- The House of Representatives passed a bipartisan infrastructure bill Friday night by a vote of 228 to 206, marking the next to last stop before the long-awaited $1.2 trillion spending package becomes law. President Joe Biden is expected to quickly sign the legislation, which will fund a range of civil construction projects across the country.
- The Infrastructure Investment and Jobs Act (IIJA) passed the Senate in August but was subsequently delayed by infighting among Democrats. Progressive and centrist members struck a deal late Friday, paving the way for the largest new investment the federal government has made in infrastructure in a generation.
- The IIJA includes $550 billion in new civil works spending, including funds for roads, bridges, airports and rail systems. Members of the construction industry largely applauded the bill's passage, saying it provides much-needed resources to modernize the country's aging and overburdened infrastructure.
At a press conference Saturday, Biden said the investments will boost American competitiveness and create blue collar jobs modernizing roads and bridges, the vast majority of which will not require a college degree, and many of which will be "good union jobs."
The bill includes the following new infrastructure spending:
|Roads and bridges||$110 billion|
|Passenger and freight rail||$66 billion|
|Broadband internet infrastructure||$65 billion|
|Water infrastructure, such as eliminating lead pipes||$55 billion|
|Public transit||$39.2 billion|
|Electrical grid improvements||$73 billion|
|Resiliency (flood and wildfire mitigation, ecosystem restoration, weatherization, cybersecurity etc.||$47.2 billion|
|Electric vehicle chargers and other EV infrastructure||$7.5 billion|
|Cleaning up polluted sites, reclaiming abandoned mines and plugging oil and gas wells||$21 billion|
|Reconnecting urban neighborhoods that were divided by highways||$1 billion|
|Airport maintenance and improvements||$25 billion|
|Port and waterway improvements||$17 billion|
Thirteen House Republicans voted for the bill, as well as all but six Democrats. At the press conference, Biden said that Americans would start to see the impacts of the IIJA "within the next two to three months as we get shovels into the ground."
For months, Democratic progressives have been pushing to pass in tandem the IIJA and a $1.75 trillion social spending bill, which includes health care, climate readiness and child care investments. Democratic centrists have opposed the linkage of the bills.
After hours of deliberation Friday, Democrats postponed the vote on the social spending bill after a handful of centrists demanded an independent cost estimate, which could take weeks, Politico reported. The centrist Democrats promised to vote for the social spending bill by Nov. 20, so long as the nonpartisan Congressional Budget Office confirms its costs are in line with White House estimates.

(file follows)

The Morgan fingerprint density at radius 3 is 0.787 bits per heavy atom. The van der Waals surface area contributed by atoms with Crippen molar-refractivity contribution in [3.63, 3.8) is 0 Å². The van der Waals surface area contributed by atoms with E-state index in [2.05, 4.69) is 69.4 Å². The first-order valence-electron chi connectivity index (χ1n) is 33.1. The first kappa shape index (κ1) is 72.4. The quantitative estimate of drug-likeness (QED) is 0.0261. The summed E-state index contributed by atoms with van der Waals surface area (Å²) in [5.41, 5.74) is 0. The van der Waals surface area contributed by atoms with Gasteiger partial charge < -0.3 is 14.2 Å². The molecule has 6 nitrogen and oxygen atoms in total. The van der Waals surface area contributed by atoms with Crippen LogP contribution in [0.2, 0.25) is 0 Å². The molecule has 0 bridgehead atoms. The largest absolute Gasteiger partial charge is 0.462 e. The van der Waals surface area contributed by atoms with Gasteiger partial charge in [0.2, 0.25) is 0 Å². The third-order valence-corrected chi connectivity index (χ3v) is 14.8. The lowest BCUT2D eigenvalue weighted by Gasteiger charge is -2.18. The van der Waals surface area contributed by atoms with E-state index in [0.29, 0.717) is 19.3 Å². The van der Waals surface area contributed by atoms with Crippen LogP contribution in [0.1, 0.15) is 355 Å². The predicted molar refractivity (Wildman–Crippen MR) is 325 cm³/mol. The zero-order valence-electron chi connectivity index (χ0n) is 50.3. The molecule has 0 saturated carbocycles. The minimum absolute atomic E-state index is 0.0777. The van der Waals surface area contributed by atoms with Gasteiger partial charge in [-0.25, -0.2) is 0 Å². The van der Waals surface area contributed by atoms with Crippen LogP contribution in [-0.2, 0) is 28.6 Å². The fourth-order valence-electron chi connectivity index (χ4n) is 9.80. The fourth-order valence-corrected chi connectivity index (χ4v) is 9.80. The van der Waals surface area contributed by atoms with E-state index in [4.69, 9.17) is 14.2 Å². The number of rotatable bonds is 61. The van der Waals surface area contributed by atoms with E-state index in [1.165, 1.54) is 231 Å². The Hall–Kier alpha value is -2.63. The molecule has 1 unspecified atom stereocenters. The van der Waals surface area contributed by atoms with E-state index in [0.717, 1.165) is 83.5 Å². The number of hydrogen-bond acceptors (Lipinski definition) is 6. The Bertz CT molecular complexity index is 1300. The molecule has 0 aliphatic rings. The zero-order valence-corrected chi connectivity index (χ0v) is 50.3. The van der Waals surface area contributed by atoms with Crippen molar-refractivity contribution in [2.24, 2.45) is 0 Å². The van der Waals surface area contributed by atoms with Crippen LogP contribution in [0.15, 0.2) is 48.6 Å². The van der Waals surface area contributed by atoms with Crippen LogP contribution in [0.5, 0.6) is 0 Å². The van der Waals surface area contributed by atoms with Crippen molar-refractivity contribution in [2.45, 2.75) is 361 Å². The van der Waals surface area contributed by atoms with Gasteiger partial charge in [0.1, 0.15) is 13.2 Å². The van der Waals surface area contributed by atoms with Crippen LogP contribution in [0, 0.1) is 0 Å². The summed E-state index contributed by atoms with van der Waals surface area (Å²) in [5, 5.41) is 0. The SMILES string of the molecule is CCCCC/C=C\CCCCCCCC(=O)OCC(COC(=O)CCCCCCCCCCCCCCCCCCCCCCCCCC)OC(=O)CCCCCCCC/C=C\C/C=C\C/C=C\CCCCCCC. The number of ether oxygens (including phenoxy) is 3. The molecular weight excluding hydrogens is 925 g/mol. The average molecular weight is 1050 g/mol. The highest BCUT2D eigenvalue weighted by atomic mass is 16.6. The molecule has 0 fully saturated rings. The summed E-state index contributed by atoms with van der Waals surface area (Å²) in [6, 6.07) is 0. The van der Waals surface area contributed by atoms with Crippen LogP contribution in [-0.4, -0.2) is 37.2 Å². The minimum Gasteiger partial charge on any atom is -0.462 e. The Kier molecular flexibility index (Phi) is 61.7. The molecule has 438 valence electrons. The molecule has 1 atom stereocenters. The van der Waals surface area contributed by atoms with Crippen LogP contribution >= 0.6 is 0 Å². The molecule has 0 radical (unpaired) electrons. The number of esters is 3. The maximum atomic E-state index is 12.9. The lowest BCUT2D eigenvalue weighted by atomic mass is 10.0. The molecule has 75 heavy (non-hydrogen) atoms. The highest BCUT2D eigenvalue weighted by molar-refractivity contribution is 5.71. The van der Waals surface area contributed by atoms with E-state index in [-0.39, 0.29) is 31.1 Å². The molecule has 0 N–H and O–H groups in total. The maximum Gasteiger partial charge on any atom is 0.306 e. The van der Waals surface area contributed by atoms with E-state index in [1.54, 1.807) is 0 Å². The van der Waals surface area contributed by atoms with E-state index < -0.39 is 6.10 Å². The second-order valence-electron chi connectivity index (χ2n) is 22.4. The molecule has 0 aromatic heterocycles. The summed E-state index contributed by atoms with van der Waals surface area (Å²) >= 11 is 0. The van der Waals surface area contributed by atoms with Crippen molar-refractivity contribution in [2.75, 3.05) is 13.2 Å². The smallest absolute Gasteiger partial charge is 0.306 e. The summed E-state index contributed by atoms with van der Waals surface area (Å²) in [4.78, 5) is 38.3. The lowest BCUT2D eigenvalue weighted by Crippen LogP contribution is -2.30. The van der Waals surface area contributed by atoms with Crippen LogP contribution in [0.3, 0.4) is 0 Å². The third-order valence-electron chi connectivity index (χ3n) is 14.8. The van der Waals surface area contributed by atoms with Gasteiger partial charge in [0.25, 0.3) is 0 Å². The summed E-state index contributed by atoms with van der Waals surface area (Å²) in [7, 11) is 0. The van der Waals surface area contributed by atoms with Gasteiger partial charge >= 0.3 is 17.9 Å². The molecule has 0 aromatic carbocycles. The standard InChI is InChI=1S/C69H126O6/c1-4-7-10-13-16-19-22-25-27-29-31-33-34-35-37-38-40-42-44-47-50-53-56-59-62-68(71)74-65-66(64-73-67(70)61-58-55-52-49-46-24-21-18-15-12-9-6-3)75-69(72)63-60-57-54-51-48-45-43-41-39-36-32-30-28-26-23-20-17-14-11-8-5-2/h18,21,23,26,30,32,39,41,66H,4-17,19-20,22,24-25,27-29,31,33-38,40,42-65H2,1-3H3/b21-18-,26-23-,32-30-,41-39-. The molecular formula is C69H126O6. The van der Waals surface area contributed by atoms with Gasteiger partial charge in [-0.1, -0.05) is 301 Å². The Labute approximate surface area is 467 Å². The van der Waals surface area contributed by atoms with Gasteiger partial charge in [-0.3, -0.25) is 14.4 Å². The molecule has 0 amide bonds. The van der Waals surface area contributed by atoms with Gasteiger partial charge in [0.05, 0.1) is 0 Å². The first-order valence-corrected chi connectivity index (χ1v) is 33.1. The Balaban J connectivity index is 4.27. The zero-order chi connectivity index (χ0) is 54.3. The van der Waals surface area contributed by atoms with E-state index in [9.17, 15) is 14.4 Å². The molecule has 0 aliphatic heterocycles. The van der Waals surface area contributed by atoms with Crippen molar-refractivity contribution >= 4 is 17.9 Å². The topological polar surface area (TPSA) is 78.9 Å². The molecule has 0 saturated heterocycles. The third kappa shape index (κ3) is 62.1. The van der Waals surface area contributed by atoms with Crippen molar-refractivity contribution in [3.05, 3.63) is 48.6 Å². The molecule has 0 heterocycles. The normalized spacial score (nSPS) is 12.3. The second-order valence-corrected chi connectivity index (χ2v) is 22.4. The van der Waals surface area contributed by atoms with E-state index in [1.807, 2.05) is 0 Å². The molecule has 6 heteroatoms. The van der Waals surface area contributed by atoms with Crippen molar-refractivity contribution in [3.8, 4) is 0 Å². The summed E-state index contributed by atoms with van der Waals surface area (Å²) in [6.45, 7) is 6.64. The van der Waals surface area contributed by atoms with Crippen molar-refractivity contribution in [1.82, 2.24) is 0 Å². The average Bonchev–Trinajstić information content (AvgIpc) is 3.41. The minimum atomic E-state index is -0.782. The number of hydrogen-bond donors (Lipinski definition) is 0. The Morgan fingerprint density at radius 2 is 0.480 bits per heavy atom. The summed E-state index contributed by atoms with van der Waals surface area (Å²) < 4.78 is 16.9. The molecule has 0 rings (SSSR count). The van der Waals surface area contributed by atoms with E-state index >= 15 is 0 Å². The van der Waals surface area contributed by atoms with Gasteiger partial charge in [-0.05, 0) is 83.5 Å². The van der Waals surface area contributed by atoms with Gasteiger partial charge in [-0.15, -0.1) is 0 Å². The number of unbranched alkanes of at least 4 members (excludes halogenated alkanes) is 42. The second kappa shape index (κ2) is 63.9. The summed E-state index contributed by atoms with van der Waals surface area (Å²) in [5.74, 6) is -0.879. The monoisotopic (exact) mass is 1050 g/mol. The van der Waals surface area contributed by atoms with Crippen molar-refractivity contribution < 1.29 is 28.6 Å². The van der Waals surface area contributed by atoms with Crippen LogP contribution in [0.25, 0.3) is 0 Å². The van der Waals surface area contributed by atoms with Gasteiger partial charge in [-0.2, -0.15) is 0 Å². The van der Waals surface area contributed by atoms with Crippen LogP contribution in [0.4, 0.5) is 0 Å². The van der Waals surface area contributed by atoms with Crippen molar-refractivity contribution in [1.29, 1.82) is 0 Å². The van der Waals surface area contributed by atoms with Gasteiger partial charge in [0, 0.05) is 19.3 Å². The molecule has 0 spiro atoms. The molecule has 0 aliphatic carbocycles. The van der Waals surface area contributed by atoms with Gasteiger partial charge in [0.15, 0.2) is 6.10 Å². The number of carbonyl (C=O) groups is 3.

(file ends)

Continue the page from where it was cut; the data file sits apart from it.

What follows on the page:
Construction industry responds to the news
Construction industry businesses and associations largely expressed enthusiasm about the infrastructure bill's passage. American Society of Civil Engineers (ASCE) President Dennis Truax said in a statement that the legislation restores the federal government's critical partnership with cities' and states' efforts to modernize their infrastructure.
"It is a great day for the nation as the U.S. House of Representatives passed the Infrastructure Investment and Jobs Act, fulfilling President Biden's vision with a historic piece of legislation that will have monumental impacts on the economy, public safety, global competitiveness and each American's well-being," Traux said.
In a statement, Associated Builders and Contractors (ABC) President and CEO Michael Bellaman said, "Passage of the bipartisan infrastructure bill creates an opportunity to effectively modernize our nation's most critical infrastructure, and ABC and our members stand ready to do the important work to bring America's infrastructure into the 21st century."
Permitting delays can be a major impediment to construction projects, as permit reviews can involve up to 30 statutes and a dozen departments and agencies. A helpful element called One Federal Decision (OFD), which aims to streamline and shorten the process from up to 10 years to two years, made it into the final version of the bill.
Associated General Contractors of America (AGC) CEO Stephen Sandherr praised the One Federal Decision policy in a statement and said the bill will "provide a needed boost to the construction industry."
"Because of today's vote, state and local officials will be able to invest in a more efficient supply chain network. They will also be able to improve roads and bridges to make them safer and more reliable. Metro areas will be able to better maintain and expand transit systems," Sandherr said.
New York Building Congress President and CEO Carlo Scissura expressed excitement about what the IIJA will mean for vital area infrastructure projects.
In a statement, Scissura said, "At long last we will be able to fully realize the Gateway Program — undoubtedly the nation's most important infrastructure project – and countless other essential developments across New York and the country."